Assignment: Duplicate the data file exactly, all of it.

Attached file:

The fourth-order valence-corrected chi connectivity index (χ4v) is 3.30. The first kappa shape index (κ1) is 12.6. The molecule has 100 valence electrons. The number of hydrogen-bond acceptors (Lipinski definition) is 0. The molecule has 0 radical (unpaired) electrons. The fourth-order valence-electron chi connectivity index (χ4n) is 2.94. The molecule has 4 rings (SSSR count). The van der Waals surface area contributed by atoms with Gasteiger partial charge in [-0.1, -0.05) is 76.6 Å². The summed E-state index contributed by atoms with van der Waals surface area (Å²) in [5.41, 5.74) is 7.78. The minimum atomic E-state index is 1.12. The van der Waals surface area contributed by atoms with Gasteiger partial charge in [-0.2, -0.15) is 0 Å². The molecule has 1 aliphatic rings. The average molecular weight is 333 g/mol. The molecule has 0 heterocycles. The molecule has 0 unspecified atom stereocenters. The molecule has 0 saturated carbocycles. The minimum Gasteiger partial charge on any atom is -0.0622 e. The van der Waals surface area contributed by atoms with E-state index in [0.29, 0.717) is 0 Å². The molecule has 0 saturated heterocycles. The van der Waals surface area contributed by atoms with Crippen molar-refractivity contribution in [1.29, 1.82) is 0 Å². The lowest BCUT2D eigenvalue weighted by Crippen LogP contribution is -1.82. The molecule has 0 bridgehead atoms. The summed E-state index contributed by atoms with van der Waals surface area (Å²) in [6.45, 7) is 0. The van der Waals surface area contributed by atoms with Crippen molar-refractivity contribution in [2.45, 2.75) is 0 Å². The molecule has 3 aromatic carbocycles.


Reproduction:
The fourth-order valence-corrected chi connectivity index (χ4v) is 3.30. The first kappa shape index (κ1) is 12.6. The molecule has 100 valence electrons. The number of hydrogen-bond acceptors (Lipinski definition) is 0. The molecule has 0 radical (unpaired) electrons. The fourth-order valence-electron chi connectivity index (χ4n) is 2.94. The molecule has 4 rings (SSSR count). The van der Waals surface area contributed by atoms with Gasteiger partial charge in [-0.1, -0.05) is 76.6 Å². The summed E-state index contributed by atoms with van der Waals surface area (Å²) in [5.41, 5.74) is 7.78. The minimum atomic E-state index is 1.12. The van der Waals surface area contributed by atoms with Gasteiger partial charge in [-0.2, -0.15) is 0 Å². The molecule has 1 aliphatic rings. The average molecular weight is 333 g/mol. The molecule has 0 heterocycles. The molecule has 0 unspecified atom stereocenters. The molecule has 0 saturated carbocycles. The minimum Gasteiger partial charge on any atom is -0.0622 e. The van der Waals surface area contributed by atoms with E-state index in [0.29, 0.717) is 0 Å². The molecule has 0 saturated heterocycles. The van der Waals surface area contributed by atoms with Crippen molar-refractivity contribution in [1.29, 1.82) is 0 Å². The lowest BCUT2D eigenvalue weighted by Crippen LogP contribution is -1.82. The molecule has 0 bridgehead atoms. The summed E-state index contributed by atoms with van der Waals surface area (Å²) in [6.45, 7) is 0. The van der Waals surface area contributed by atoms with Crippen molar-refractivity contribution in [2.45, 2.75) is 0 Å². The molecule has 3 aromatic carbocycles.